CITB to update 2025 strategy with digital skill standards

The CITB will work with industry to understand how it is seeking to improve performance and to define the competencies required to achieve that

CITB to update 2025 strategy with digital skill standards
CITB to update 2025 strategy with digital skill standards

CITB to update 2025 strategy with digital skill standards

The Construction Industry Training Board (CITB) has set itself the target of updating standards to reflect digital skill needs by 2025. The target is set out in the CITB’s strategic plan for 2021-2025.

The CITB will work with industry to understand how it is seeking to improve performance and to define the competencies required to achieve that. It will work with employers to create and develop models of competence (knowledge, skills and behaviors) and provide more clarity on what is needed for existing and new skills, such as digital.

They believe that it will help ensure that training is of high quality and transferable. BIM+ quoted the CITB as saying that the increasing influence of new approaches to construction, such as digital technology and the increasing impact of manufacturing on construction, will continually alter the skills needed.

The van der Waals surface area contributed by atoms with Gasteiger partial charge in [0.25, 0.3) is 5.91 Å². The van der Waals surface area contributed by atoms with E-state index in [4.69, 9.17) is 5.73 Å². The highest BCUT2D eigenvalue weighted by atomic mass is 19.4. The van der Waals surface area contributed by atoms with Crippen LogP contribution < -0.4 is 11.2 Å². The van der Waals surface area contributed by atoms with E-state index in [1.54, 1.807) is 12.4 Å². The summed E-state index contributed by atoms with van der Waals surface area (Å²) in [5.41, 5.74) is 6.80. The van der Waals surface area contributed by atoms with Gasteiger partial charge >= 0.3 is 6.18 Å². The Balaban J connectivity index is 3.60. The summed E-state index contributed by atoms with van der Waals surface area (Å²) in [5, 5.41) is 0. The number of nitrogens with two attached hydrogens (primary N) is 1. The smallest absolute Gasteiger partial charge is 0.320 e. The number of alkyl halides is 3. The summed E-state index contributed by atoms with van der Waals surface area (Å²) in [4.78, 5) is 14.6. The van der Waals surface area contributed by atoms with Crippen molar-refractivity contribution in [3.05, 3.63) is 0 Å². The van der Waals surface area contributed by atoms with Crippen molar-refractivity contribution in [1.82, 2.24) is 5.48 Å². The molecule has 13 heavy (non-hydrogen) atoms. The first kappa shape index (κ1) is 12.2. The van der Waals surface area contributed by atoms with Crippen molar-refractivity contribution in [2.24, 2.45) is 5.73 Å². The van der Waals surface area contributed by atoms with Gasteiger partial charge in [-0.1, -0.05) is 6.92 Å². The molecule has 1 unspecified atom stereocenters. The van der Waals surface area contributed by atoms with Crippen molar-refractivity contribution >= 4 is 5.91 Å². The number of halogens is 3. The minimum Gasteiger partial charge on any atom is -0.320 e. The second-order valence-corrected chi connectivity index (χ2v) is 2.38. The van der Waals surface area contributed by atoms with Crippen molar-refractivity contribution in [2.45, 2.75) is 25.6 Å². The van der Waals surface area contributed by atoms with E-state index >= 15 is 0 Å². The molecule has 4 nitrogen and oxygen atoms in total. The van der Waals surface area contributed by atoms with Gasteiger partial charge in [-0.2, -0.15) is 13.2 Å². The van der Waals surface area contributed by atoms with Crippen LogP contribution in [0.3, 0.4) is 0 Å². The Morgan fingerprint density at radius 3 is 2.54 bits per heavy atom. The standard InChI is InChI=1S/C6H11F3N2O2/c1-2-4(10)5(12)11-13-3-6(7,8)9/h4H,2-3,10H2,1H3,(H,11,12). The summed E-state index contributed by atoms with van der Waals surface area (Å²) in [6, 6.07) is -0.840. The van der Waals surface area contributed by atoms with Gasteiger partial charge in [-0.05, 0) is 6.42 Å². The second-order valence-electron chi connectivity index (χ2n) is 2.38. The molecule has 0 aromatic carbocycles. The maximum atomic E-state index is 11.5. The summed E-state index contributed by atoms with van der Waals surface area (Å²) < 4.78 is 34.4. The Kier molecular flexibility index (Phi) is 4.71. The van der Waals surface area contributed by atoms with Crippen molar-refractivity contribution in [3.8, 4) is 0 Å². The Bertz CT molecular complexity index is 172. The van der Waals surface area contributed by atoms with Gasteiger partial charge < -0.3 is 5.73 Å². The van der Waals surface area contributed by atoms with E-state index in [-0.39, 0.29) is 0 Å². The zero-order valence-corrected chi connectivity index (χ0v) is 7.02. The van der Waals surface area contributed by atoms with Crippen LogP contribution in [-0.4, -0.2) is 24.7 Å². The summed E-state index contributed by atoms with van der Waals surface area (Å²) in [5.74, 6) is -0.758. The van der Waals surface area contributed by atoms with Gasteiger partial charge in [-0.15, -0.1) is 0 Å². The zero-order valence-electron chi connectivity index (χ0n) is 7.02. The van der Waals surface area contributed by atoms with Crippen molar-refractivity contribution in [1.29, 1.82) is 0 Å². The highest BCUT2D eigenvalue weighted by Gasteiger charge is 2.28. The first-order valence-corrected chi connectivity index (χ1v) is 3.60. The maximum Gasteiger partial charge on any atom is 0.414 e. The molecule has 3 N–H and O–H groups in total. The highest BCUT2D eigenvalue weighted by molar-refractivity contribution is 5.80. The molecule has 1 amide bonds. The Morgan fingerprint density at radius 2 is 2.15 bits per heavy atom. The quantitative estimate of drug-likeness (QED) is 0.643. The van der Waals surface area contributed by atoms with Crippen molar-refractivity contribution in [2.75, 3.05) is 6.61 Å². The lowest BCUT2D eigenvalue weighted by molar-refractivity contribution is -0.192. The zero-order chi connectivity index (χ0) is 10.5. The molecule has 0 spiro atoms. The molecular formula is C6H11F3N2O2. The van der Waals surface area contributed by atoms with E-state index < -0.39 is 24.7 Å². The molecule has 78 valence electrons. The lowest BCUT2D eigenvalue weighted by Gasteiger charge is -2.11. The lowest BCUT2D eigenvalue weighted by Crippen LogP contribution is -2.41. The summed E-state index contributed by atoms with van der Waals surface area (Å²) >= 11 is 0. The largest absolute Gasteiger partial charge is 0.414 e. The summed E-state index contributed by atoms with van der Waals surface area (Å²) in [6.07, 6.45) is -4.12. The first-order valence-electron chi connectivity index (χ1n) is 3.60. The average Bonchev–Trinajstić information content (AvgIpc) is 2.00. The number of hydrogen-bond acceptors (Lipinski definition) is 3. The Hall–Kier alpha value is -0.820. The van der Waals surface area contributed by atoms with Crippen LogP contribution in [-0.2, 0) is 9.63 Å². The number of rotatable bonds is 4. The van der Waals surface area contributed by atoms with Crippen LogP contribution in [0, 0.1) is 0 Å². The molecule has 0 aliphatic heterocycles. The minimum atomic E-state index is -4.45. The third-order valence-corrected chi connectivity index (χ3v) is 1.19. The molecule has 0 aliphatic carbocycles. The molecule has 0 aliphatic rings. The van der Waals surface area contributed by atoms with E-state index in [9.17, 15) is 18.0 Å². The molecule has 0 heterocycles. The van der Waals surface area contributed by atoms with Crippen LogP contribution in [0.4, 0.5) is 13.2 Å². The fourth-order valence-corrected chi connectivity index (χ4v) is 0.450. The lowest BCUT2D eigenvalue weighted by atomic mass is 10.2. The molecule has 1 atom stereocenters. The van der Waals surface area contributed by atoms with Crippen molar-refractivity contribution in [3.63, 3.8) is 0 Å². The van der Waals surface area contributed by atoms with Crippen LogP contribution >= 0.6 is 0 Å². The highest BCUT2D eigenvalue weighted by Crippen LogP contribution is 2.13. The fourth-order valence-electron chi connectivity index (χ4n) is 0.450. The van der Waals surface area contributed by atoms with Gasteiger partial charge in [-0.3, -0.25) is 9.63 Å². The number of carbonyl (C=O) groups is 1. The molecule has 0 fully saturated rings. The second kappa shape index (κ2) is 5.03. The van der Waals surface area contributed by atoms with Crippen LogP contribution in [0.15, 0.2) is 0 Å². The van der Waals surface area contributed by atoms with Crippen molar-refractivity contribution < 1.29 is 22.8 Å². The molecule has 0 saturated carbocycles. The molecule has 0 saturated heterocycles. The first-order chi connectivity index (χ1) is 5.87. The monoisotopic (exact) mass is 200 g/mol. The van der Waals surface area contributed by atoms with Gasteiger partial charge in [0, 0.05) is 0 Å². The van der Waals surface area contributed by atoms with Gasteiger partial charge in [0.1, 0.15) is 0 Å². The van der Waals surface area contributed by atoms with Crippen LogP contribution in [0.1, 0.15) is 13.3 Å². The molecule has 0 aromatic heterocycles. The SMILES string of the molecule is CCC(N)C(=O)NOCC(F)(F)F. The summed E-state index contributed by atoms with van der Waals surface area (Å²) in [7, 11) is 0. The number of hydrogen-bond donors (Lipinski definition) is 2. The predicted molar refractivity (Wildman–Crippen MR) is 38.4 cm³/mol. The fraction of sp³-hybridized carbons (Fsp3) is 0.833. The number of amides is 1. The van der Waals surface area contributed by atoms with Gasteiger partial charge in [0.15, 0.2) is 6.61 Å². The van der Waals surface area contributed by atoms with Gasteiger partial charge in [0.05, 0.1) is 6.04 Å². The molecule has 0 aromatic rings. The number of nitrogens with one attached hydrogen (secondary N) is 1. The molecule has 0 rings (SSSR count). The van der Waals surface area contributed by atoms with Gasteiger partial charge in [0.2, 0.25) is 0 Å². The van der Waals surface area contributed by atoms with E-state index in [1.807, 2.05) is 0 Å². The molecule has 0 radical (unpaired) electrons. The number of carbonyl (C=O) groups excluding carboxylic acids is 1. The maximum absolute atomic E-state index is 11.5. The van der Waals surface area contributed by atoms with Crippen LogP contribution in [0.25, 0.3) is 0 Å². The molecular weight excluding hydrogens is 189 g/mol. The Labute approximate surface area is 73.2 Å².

In the short-term, many employers will lack the confidence to make significant skills investments, such as in apprenticeships or in up-skilling their workforces. It noted that in the short-term (2021-22) there will be a growing need for digital analytics and data analysts to enhance productivity.

The CITB highlighted the current context and that its plans must be flexible as a result and mentioned that their preliminary Construction Skills Network forecasts suggest that construction employment will fall from 2.7 million in 2019 to 2.4 million in 2021, before recovering slowly back to about 2.7 million in 2025.

However, there are big risks to these forecasts. Not only is the outlook uncertain but also the Coronavirus Job Retention Scheme and Self-employed Income Protection Scheme imply that it’s currently unclear how many people are working in construction.